The debate over the economic stimulus package finds the Black political establishment's two most vocal opinion leaders on fiscal policy bogged down in partisan economic rhetoric, with Rep. J.C. Watts (R-Ok) defending the no-growth $1.6 trillion Bush tax cut as he sells Rep. Charles Rangel (D-NY) on the merits of a broad cut in capital gains, unaccompanied by a reduction in the holding period for businesses that languish in the inner city. Meanwhile, Rep. Rangel advocates an increase in the minimum wage that will send the Black teenage employment rate well past its current level of 30.5%, as he strikes paydirt in exposing the weak spot in Republican Party tax cut rhetoric, which inexplicably dismisses the option of payroll tax cuts unless they are tied to Social Security privatization. But any legitimate arguments that Rep. Rangel presents to the Bush administration on how to tweak the economy run the risk of being shot down quickly, in this era of one-party politics in America. In a closed-door meeting last week, Treasury Secretary O'Neill disrespectfully framed a Rangel criticism of the Bush tax cut, as an effort by Rangel, with the worst possible timing, to raise taxes.

With Rep. Rangel being advised by the Center On Budget Policy and Priorities and Rep. Watts responsive to the Heritage Foundation and the CATO Institute, the eventual inclusion of provisions potent enough to break the Black economic malaise is doubtful. There remains the outside possibility that Black Caucus members Congressman Bennie Thompson (D-Ms), who has some interesting ideas on government investments in human capital; Rep. William Jefferson (D-La.) and Rep. Danny Davis (D-Ill), who both joined with Rep. Watts in advancing the community renewal; and Rep. Jesse L. Jackson (D-Ill) could influence the congressional negotiations regarding the economy in a manner that reflects their combined belief that American economic prosperity is directly linked with the creation of new markets in America's innercities.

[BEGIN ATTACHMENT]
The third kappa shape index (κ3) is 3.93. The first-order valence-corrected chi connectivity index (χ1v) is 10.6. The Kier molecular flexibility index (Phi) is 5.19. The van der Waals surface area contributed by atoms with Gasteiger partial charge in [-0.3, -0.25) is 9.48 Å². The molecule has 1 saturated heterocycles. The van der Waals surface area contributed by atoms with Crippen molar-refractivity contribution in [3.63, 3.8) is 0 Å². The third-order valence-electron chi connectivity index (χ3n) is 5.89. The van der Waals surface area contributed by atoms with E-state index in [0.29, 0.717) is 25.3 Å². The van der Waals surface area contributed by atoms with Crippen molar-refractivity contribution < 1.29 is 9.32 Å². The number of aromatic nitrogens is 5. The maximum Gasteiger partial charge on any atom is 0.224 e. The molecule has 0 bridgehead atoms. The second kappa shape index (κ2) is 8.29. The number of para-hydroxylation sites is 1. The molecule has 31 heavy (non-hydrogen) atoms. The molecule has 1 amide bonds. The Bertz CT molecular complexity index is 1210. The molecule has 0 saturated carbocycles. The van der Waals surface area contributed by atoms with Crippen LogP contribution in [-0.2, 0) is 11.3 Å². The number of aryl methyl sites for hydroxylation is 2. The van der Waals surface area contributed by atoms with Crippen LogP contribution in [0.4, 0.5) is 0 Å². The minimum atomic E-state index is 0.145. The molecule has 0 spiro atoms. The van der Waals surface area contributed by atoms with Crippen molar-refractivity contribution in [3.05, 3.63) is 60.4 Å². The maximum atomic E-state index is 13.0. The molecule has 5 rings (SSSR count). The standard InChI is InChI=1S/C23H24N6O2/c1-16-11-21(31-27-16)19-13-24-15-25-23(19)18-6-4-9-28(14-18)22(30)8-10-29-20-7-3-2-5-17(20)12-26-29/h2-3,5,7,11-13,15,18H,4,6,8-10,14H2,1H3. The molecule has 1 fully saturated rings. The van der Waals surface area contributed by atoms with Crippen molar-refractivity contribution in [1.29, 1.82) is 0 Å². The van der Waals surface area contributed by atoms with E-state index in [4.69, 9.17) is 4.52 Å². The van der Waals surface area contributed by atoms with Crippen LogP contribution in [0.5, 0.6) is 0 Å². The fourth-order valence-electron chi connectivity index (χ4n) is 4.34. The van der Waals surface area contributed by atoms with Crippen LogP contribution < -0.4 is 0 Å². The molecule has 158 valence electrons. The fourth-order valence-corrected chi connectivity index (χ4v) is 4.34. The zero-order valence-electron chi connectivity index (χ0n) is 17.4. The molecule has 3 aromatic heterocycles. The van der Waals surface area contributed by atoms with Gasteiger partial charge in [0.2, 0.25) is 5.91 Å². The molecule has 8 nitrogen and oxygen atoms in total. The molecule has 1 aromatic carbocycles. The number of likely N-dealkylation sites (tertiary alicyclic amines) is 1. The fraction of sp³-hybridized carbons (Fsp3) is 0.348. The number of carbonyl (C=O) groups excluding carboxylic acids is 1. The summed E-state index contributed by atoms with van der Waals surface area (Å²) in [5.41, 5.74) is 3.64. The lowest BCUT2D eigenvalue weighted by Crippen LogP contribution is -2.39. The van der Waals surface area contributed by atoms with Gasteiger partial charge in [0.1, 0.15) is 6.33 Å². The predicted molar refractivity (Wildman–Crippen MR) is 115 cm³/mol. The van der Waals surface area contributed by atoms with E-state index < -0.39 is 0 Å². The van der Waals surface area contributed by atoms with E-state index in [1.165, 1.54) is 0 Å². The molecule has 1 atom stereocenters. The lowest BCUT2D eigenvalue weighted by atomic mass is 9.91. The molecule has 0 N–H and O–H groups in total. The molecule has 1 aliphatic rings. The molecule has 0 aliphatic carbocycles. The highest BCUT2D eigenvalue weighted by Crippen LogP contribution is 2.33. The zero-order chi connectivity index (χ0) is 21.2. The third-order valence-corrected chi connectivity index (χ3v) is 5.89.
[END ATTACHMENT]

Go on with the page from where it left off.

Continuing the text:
In the meantime, Black America heads toward economic depression, as the superficial gains of the Clinton boom evaporate and the economic damage of the September 11th terrorist attack works its way into the balance sheets of small businesses, corporations and cities, increasing the ranks of the Black unemployed, until a time uncertain.

Remember the first ones fired are also the last ones hired...

Note: Today's Deeper Look is an example of our Black Electorate Communications Analytical Commentaries, which will be available as part of our U.S. Black Political Economy product. If you are interested in becoming a client of our service, please be sure to review our product information and join our mailing list

Cedric Muhammad

Monday, October 8, 2001

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The views and opinions expressed herein by the author do not necessarily represent the opinions or position of or Black Electorate Communications.